food or plant xenobiotic pathways contained most metabolites that were associated with
diet quality. The lysolipid pathway includes many lysophospholipids
that are involved in things like cell signaling, energy metabolism and cell membrane integrity
and the food and plant xenobiotics include many plant phytochemicals, for example.>>Pathway analysis—metabolic pathway analysis—
really provides us with greater power to detect associations than looking at the individual
metabolites. Associations might be seen for an overall
metabolic pathway but not the individual metabolites. For example, the pentose pathway, which in
this case includes fruit-related threitol and xylonate, but not these individual metabolites
was associated with the healthy eating Index as an example. The same was true for histidine metabolism.>>Three of the diet indices had unique metabolic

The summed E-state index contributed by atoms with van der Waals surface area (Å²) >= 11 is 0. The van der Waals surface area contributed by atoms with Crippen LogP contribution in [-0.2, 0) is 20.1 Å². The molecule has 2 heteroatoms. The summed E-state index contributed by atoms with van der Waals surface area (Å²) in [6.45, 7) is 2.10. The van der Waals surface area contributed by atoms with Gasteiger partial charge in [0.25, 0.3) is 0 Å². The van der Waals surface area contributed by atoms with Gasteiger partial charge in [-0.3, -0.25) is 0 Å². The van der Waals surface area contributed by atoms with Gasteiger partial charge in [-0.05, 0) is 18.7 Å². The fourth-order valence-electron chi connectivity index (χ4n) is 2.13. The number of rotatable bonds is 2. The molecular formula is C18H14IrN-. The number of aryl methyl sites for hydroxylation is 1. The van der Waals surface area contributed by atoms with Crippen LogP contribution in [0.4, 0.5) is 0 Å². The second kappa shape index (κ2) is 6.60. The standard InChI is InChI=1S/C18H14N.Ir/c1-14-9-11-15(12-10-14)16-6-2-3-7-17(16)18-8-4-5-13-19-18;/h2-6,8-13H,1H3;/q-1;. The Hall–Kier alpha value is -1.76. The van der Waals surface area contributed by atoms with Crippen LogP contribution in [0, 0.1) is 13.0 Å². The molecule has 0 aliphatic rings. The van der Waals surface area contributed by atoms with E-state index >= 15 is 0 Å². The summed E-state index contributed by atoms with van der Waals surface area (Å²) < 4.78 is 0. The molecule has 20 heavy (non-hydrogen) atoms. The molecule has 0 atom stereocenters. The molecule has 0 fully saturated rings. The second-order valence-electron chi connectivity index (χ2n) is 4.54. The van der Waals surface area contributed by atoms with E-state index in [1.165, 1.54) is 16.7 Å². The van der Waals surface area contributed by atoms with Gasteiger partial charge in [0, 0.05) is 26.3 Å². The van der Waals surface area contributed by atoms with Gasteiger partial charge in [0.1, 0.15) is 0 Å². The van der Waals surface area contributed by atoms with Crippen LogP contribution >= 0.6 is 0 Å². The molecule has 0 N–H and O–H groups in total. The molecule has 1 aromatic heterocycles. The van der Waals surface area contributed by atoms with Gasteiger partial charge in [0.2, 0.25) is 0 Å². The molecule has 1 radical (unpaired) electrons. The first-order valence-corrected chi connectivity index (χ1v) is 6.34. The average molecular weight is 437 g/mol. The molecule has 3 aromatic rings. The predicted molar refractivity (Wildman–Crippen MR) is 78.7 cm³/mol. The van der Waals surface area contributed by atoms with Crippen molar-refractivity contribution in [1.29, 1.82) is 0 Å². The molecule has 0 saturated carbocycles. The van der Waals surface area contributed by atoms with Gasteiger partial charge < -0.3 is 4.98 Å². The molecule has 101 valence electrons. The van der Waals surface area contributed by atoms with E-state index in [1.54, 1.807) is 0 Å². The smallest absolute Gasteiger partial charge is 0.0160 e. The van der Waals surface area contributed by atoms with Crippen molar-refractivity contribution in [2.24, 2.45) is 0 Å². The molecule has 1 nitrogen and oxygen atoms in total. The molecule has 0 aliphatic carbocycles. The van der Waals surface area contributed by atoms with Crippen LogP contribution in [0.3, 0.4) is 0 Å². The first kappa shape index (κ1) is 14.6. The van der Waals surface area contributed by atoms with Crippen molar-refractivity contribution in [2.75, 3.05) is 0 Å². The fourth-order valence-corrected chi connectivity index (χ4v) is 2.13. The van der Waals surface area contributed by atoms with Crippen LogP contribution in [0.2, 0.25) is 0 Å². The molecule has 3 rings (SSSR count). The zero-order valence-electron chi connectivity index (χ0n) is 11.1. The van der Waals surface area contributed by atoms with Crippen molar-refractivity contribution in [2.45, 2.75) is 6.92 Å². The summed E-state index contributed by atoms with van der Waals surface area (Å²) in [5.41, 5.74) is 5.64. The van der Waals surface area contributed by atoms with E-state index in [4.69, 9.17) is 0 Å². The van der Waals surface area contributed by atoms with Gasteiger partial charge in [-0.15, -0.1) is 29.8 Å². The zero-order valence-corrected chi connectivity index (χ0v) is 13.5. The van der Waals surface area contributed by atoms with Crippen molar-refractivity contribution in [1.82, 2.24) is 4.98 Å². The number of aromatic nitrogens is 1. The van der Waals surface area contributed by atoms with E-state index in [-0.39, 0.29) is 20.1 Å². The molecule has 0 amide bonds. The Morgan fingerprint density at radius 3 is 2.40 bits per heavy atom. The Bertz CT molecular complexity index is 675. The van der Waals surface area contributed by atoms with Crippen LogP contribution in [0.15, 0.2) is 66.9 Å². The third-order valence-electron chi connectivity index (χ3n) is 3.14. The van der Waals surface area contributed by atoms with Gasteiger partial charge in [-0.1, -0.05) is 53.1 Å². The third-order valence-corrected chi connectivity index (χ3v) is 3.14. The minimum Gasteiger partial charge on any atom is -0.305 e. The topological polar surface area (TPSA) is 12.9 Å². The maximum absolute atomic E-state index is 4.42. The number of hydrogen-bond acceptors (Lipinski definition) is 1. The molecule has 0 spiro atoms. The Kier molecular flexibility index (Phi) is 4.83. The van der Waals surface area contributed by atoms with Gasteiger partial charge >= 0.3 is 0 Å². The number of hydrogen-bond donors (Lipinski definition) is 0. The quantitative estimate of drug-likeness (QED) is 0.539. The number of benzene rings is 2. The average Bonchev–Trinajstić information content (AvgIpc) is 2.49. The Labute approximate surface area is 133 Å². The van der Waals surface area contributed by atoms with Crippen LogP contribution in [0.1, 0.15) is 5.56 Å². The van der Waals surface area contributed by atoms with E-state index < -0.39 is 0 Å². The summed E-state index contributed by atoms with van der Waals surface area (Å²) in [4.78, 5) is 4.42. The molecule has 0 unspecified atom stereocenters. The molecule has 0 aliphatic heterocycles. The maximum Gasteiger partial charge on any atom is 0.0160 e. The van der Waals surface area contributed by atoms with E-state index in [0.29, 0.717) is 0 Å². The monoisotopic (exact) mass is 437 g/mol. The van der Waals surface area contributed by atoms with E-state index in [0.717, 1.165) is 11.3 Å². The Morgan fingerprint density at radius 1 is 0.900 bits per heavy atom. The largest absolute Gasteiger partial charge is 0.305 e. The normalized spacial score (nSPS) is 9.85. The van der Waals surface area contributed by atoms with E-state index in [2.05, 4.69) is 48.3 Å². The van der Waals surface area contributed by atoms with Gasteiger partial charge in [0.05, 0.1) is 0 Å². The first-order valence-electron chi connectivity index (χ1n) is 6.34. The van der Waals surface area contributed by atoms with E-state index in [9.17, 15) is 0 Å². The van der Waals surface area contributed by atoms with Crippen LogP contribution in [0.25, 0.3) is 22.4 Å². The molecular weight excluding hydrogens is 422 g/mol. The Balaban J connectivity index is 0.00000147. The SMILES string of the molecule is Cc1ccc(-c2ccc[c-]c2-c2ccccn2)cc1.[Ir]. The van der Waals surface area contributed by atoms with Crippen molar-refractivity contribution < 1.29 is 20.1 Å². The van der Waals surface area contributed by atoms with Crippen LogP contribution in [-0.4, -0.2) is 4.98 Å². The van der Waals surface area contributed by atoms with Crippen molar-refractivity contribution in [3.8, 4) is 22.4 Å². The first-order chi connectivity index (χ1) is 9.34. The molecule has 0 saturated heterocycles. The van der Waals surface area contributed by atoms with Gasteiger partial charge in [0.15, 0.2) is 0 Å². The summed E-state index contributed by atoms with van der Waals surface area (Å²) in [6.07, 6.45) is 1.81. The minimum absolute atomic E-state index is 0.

pathway associations. For example, chemical metabolism was unique
to the healthy eating Index. This pathway includes, for example, 2-aminophenol-sulfate
which is a whole-grain biomarker. The ultimate Mediterranean diet score was
uniquely associated with dicarboxylate metabolisms and the Baltic Sea diet was uniquely associated
with benzoate metabolisms. You can see some of the associated metabolites
listed there on the slide.>>[16:32] Now, I showed you that each diet
index had a unique metabolite profile but there was some overlap which is listed here. We saw a common candidate biomarkers are fruits
and vegetables, fish, fatty acid ratios and whole-grains. Common metabolic pathways across the diet
indices included lysolipid and food and plat xenobiotic as well as essential and polyunsaturated
fatty acid metabolisms.>>In sensitivity analyses there were no differences